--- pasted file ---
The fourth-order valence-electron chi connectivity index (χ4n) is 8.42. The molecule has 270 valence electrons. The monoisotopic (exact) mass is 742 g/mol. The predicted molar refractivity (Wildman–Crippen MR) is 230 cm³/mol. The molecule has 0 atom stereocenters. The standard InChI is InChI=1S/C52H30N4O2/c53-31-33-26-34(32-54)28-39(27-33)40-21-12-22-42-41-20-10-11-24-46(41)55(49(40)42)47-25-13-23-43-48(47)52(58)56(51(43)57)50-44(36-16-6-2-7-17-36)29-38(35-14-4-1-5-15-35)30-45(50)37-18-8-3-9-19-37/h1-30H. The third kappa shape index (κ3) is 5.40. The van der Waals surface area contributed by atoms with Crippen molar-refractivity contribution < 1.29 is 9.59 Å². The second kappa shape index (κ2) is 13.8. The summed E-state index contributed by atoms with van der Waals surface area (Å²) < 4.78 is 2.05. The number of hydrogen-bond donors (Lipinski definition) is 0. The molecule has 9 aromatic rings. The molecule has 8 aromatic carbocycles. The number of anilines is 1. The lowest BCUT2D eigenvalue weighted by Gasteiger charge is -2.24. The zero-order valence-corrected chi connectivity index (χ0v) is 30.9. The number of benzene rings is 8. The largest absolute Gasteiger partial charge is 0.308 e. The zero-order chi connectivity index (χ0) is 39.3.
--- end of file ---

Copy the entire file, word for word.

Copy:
The fourth-order valence-electron chi connectivity index (χ4n) is 8.42. The molecule has 270 valence electrons. The monoisotopic (exact) mass is 742 g/mol. The predicted molar refractivity (Wildman–Crippen MR) is 230 cm³/mol. The molecule has 0 atom stereocenters. The standard InChI is InChI=1S/C52H30N4O2/c53-31-33-26-34(32-54)28-39(27-33)40-21-12-22-42-41-20-10-11-24-46(41)55(49(40)42)47-25-13-23-43-48(47)52(58)56(51(43)57)50-44(36-16-6-2-7-17-36)29-38(35-14-4-1-5-15-35)30-45(50)37-18-8-3-9-19-37/h1-30H. The third kappa shape index (κ3) is 5.40. The van der Waals surface area contributed by atoms with Crippen molar-refractivity contribution < 1.29 is 9.59 Å². The second kappa shape index (κ2) is 13.8. The summed E-state index contributed by atoms with van der Waals surface area (Å²) < 4.78 is 2.05. The number of hydrogen-bond donors (Lipinski definition) is 0. The molecule has 9 aromatic rings. The molecule has 8 aromatic carbocycles. The number of anilines is 1. The lowest BCUT2D eigenvalue weighted by Gasteiger charge is -2.24. The zero-order valence-corrected chi connectivity index (χ0v) is 30.9. The number of benzene rings is 8. The largest absolute Gasteiger partial charge is 0.308 e. The zero-order chi connectivity index (χ0) is 39.3.